Fox Searchlight (3) 62.4 1.90%
Summit (5) 49.2 1.50%
MGM (1) 43.7 1.30%
Weinstein Co. (4) 34.7 1.10%
Sony Classics (9) 26.8 0.80%
Other * (117) 86.3 2.70%
* none greater than 0.4% 3256.8 100.00%

Top 2010 Domestic Grossers: To April 22, 2010

Title Distributor Gross
Avatar * Fox 461,820,723
Alice in Wonderland BV 325,272,926
How to Train Your Dragon Par 162,995,714
Clash of the Titans WB 136,639,377
Shutter Island Par 125,976,678
Valentine’s Day WB 110,377,598
Sherlock Holmes * WB 106,858,873
Alvin and the Chipmunks: The Squeakquel Fox 98,916,096
The Book of Eli WB 94,652,399
Percy Jackson & the Olympians Fox 87,514,717
Dear John Sony/Alliance 79,951,246
It’s Complicated * Uni 72,506,473
The Wolfman Uni 62,136,741
The Bounty Hunter Sony 61,171,328
The Blind Side * WB 59,403,995
The Tooth Fairy Fox 59,176,700
Diary of a Wimpy Kid Fox 57,741,944
Why Did I Get Married Too? Lions Gate 55,756,916
Date Night Fox 52,871,596
The Last Song BV 51,698,671
* does not include 2009 box office
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It shows how out of it I was in trying to be in it, acknowledging that I was out of it to myself, and then thinking, “Okay, how do I stop being out of it? Well, I get some legitimate illogical narrative ideas” — some novel, you know?

So I decided on three writers that I might be able to option their material and get some producer, or myself as producer, and then get some writer to do a screenplay on it, and maybe make a movie.

And so the three projects were “Do Androids Dream of Electric Sheep,” “Naked Lunch” and a collection of Bukowski. Which, in 1975, forget it — I mean, that was nuts. Hollywood would not touch any of that, but I was looking for something commercial, and I thought that all of these things were coming.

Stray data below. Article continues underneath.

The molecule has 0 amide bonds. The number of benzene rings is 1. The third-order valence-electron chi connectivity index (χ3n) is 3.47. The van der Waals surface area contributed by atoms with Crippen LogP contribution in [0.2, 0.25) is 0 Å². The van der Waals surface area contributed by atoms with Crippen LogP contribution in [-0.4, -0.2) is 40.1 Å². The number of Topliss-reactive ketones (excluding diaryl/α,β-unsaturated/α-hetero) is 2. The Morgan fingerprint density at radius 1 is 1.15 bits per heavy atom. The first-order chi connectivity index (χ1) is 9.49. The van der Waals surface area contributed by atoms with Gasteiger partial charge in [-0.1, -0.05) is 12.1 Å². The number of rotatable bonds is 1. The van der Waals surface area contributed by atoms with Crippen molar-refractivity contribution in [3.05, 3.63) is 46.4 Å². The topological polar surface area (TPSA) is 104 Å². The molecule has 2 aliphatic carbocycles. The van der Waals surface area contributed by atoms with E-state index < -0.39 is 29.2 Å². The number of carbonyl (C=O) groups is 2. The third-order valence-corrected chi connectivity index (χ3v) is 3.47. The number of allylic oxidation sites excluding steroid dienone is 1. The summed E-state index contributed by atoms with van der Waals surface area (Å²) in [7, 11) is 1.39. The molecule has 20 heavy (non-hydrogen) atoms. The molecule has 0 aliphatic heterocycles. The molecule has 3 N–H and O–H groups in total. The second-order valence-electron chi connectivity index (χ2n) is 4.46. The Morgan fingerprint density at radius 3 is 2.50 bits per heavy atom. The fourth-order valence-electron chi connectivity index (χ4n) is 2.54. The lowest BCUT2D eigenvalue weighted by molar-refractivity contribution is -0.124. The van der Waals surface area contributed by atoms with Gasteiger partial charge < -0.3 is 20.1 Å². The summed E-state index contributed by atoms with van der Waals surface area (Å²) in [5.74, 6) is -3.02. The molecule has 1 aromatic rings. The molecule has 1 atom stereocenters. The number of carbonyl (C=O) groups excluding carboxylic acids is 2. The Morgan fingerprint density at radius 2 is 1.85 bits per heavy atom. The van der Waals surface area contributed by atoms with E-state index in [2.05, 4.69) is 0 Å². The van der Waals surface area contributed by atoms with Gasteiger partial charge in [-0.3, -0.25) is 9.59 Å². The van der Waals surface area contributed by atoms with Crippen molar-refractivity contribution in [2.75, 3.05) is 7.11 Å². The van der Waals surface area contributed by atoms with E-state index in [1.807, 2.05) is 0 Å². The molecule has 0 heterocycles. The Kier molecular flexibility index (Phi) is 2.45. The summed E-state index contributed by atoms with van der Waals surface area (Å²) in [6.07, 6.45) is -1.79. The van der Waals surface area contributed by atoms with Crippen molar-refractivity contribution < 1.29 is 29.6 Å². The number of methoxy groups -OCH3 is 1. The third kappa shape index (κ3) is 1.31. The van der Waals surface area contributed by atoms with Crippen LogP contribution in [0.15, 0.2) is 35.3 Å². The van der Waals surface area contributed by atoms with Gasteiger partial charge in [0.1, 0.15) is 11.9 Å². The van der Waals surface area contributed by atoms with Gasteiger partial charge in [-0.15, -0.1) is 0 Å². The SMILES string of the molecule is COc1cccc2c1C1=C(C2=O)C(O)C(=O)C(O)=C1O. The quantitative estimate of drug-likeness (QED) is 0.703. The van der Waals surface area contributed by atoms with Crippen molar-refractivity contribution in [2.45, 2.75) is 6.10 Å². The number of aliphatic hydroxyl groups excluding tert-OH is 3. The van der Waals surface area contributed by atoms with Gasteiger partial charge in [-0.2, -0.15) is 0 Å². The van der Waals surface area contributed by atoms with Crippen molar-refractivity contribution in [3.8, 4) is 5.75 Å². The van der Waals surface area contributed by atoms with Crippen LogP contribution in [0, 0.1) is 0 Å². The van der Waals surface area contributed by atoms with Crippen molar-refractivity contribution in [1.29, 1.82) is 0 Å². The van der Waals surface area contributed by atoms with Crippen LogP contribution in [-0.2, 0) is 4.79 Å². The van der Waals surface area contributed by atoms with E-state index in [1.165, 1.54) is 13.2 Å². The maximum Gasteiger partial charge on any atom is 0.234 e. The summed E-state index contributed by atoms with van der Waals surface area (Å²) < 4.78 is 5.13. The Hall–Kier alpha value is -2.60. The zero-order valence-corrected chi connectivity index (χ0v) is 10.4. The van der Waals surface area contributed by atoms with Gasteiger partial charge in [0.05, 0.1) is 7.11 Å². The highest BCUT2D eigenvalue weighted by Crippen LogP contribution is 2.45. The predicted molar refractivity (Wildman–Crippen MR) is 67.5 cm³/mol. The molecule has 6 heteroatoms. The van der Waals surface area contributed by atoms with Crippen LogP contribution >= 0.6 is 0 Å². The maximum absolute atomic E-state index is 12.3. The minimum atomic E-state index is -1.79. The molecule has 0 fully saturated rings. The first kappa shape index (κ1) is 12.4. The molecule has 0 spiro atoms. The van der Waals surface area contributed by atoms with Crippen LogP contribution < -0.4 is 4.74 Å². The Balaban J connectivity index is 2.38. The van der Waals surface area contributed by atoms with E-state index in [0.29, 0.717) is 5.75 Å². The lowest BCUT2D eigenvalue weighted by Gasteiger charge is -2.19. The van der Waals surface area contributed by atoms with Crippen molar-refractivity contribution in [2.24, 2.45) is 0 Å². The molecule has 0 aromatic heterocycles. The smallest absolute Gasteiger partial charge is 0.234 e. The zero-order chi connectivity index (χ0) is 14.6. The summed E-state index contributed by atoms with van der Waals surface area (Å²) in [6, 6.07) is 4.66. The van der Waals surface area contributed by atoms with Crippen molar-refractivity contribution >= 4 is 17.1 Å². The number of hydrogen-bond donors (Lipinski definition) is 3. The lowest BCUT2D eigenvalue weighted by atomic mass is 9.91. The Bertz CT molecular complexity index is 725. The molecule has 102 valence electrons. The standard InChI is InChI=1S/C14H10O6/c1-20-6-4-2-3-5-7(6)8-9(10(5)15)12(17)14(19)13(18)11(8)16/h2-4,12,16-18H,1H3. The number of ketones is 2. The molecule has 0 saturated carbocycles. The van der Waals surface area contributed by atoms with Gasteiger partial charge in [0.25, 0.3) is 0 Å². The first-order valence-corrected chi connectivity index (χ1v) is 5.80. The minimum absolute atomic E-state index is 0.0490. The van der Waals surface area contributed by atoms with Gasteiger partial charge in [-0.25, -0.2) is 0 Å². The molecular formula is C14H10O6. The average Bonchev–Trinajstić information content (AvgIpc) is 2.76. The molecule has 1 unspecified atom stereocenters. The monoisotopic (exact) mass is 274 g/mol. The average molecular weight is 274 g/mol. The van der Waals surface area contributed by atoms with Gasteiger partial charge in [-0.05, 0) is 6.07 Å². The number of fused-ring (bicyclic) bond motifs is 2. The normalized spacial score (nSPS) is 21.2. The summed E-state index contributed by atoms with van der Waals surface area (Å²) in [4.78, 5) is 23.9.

There would be no Blade Runner if there was no Ray Bradbury. I couldn’t find Philip K. Dick. His agent didn’t even know where he was. And so I gave up.

I was walking down the street and I ran into Bradbury — he directed a play that I was going to do as an actor, so we know each other, but he yelled “hi” — and I’d forgot who he was.

So at my girlfriend Barbara Hershey’s urging — I was with her at that moment — she said, “Talk to him! That guy really wants to talk to you,” and I said “No, fuck him,” and keep walking.

But then I did, and then I realized who it was, and I thought, “Wait, he’s in that realm, maybe he knows Philip K. Dick.” I said, “You know a guy named—” “Yeah, sure — you want his phone number?”

My friend paid my rent for a year while I wrote, because it turned out we couldn’t get a writer. My friends kept on me about, well, if you can’t get a writer, then you write.”
~ Hampton Fancher

“That was the most disappointing thing to me in how this thing was played. Is that I’m on the phone with you now, after all that’s been said, and the fundamental distinction between what James is dealing with in these other cases is not actually brought to the fore. The fundamental difference is that James Franco didn’t seek to use his position to have sex with anyone. There’s not a case of that. He wasn’t using his position or status to try to solicit a sexual favor from anyone. If he had — if that were what the accusation involved — the show would not have gone on. We would have folded up shop and we would have not completed the show. Because then it would have been the same as Harvey Weinstein, or Les Moonves, or any of these cases that are fundamental to this new paradigm. Did you not notice that? Why did you not notice that? Is that not something notable to say, journalistically? Because nobody could find the voice to say it. I’m not just being rhetorical. Why is it that you and the other critics, none of you could find the voice to say, “You know, it’s not this, it’s that”? Because — let me go on and speak further to this. If you go back to the L.A. Times piece, that’s what it lacked. That’s what they were not able to deliver. The one example in the five that involved an issue of a sexual act was between James and a woman he was dating, who he was not working with. There was no professional dynamic in any capacity.

~ David Simon